Entity Tags: Hurricane Katrina, Federal Emergency Management Agency, National Response Coordination Center

Timeline Tags: Hurricane Katrina

FEMA Director Michael Brown will spend today working on hurricane preparations in his office. Brown will sign off on two declarations; one releasing federal money for the response to Katrina, the other approving a similar request for money to battle a California wildfire, FEMA officials will later tell National Public Radio. DHS Secretary Michael Chertoff will monitor the situation from his home, according to a later statement from Russ Knocke, the Homeland Security representative. [National Public Radio, 9/16/2005]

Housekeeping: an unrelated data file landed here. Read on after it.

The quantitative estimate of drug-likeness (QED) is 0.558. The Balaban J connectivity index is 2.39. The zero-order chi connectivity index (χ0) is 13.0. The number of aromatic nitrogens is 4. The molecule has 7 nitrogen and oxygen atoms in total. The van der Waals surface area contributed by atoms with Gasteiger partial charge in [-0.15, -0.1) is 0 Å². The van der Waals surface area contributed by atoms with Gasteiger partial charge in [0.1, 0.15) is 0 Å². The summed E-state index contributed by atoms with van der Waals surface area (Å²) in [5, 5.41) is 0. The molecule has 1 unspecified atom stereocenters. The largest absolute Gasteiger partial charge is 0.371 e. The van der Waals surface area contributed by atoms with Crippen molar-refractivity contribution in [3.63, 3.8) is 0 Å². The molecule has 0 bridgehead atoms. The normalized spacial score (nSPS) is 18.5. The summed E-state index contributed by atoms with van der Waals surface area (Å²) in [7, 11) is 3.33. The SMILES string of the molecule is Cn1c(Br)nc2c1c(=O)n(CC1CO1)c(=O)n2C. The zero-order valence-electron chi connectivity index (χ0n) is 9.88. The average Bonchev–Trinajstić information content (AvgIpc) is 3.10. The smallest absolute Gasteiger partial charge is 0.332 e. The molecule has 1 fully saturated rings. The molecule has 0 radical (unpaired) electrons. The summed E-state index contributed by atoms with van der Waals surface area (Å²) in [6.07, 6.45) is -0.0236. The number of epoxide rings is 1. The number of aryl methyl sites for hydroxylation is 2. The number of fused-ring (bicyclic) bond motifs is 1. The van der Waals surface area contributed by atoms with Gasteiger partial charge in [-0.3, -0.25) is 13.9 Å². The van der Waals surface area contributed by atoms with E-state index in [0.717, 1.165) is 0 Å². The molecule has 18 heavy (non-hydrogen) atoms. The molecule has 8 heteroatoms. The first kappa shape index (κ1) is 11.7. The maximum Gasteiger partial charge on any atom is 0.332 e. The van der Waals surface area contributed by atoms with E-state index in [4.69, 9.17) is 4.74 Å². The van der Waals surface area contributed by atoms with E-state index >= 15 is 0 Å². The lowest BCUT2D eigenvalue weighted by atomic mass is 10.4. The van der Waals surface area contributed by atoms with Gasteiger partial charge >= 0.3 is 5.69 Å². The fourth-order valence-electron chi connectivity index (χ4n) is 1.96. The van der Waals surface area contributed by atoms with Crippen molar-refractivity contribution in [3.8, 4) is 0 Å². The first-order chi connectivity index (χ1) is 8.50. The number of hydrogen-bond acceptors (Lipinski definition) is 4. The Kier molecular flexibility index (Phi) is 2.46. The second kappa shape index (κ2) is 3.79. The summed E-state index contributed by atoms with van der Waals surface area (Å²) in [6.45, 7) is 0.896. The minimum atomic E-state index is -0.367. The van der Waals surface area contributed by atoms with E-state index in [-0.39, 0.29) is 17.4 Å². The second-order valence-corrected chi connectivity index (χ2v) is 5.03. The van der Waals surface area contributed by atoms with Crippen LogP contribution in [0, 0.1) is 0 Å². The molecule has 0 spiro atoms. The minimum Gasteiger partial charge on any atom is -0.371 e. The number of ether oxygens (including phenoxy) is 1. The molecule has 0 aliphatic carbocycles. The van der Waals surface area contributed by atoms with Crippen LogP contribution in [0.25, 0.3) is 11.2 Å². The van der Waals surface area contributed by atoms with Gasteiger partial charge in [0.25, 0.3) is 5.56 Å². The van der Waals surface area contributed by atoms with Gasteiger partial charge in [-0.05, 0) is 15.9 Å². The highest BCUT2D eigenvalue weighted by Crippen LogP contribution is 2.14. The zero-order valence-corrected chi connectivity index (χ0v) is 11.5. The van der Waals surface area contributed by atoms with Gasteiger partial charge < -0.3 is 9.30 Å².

Entity Tags: Michael Chertoff, Michael D. Brown, Russ Knocke

Timeline Tags: Hurricane Katrina

At 6:00 am, FEMA’s National Response Coordination Center (NRCC) transitions to 24-hour operations, activating the Emergency Management Assistance Compact (EMAC). FEMA also activates several more emergency support functions (in addition to those that were activated on Thursday (see 11:00 am EDT August 25, 2005)), including: communications; mass care (managing and coordinating food, shelter and first aid for victims, providing bulk distribution of relief supplies, and operating a system to assist family reunification); health and medical services; urban search and rescue; food delivery; hazardous materials management; and energy (restoring power and fuel supplies). [Federal Emergency Management Agency, 8/27/2005]

Entity Tags: Emergency Management Assistance Compact, National Response Coordination Center, Federal Emergency Management Agency

Timeline Tags: Hurricane Katrina